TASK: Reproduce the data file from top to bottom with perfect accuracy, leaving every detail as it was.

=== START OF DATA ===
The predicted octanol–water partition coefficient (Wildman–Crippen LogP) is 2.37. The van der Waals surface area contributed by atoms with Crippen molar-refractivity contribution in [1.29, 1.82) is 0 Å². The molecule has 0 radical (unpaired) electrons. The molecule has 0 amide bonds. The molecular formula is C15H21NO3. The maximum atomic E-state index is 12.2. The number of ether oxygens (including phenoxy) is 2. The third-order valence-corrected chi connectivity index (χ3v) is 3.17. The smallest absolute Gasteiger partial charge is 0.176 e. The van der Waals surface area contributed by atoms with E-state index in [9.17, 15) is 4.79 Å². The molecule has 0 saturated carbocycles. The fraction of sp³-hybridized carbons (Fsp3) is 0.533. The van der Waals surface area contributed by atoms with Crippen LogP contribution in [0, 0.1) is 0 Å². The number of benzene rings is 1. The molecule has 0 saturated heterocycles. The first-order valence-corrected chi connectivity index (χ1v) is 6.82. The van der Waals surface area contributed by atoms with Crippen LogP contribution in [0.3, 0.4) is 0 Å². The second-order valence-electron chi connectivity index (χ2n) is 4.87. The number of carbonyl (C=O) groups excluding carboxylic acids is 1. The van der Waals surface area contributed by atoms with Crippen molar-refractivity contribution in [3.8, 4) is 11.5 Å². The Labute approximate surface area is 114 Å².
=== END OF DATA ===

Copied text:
The predicted octanol–water partition coefficient (Wildman–Crippen LogP) is 2.37. The van der Waals surface area contributed by atoms with Crippen molar-refractivity contribution in [1.29, 1.82) is 0 Å². The molecule has 0 radical (unpaired) electrons. The molecule has 0 amide bonds. The molecular formula is C15H21NO3. The maximum atomic E-state index is 12.2. The number of ether oxygens (including phenoxy) is 2. The third-order valence-corrected chi connectivity index (χ3v) is 3.17. The smallest absolute Gasteiger partial charge is 0.176 e. The van der Waals surface area contributed by atoms with E-state index in [9.17, 15) is 4.79 Å². The molecule has 0 saturated carbocycles. The fraction of sp³-hybridized carbons (Fsp3) is 0.533. The van der Waals surface area contributed by atoms with Crippen LogP contribution in [0, 0.1) is 0 Å². The number of benzene rings is 1. The molecule has 0 saturated heterocycles. The first-order valence-corrected chi connectivity index (χ1v) is 6.82. The van der Waals surface area contributed by atoms with Crippen LogP contribution in [0.3, 0.4) is 0 Å². The second-order valence-electron chi connectivity index (χ2n) is 4.87. The number of carbonyl (C=O) groups excluding carboxylic acids is 1. The van der Waals surface area contributed by atoms with Crippen molar-refractivity contribution in [3.8, 4) is 11.5 Å². The Labute approximate surface area is 114 Å².